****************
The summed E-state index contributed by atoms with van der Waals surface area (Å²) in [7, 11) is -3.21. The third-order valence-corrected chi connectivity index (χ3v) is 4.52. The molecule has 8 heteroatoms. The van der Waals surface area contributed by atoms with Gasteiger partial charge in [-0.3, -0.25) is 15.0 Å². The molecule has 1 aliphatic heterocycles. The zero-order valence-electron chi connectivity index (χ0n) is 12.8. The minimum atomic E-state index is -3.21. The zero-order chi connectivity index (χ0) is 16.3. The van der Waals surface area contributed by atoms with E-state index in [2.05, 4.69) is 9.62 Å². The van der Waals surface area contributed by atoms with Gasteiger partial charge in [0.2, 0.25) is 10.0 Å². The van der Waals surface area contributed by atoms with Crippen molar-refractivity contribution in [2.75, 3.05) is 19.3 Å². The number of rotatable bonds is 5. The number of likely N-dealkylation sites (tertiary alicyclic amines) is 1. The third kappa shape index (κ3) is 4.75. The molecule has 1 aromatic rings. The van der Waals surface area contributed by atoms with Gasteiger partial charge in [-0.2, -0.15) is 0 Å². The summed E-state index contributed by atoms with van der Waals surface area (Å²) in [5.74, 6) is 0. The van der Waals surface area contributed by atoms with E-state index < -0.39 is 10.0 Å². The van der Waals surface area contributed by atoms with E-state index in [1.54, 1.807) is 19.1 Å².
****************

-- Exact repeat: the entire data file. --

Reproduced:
The summed E-state index contributed by atoms with van der Waals surface area (Å²) in [7, 11) is -3.21. The third-order valence-corrected chi connectivity index (χ3v) is 4.52. The molecule has 8 heteroatoms. The van der Waals surface area contributed by atoms with Gasteiger partial charge in [-0.3, -0.25) is 15.0 Å². The molecule has 1 aliphatic heterocycles. The zero-order valence-electron chi connectivity index (χ0n) is 12.8. The minimum atomic E-state index is -3.21. The zero-order chi connectivity index (χ0) is 16.3. The van der Waals surface area contributed by atoms with E-state index in [2.05, 4.69) is 9.62 Å². The van der Waals surface area contributed by atoms with Gasteiger partial charge in [0.2, 0.25) is 10.0 Å². The van der Waals surface area contributed by atoms with Crippen molar-refractivity contribution in [2.75, 3.05) is 19.3 Å². The number of rotatable bonds is 5. The number of likely N-dealkylation sites (tertiary alicyclic amines) is 1. The third kappa shape index (κ3) is 4.75. The molecule has 1 aromatic rings. The van der Waals surface area contributed by atoms with Gasteiger partial charge in [-0.2, -0.15) is 0 Å². The summed E-state index contributed by atoms with van der Waals surface area (Å²) in [5.74, 6) is 0. The van der Waals surface area contributed by atoms with E-state index < -0.39 is 10.0 Å². The van der Waals surface area contributed by atoms with E-state index in [1.54, 1.807) is 19.1 Å².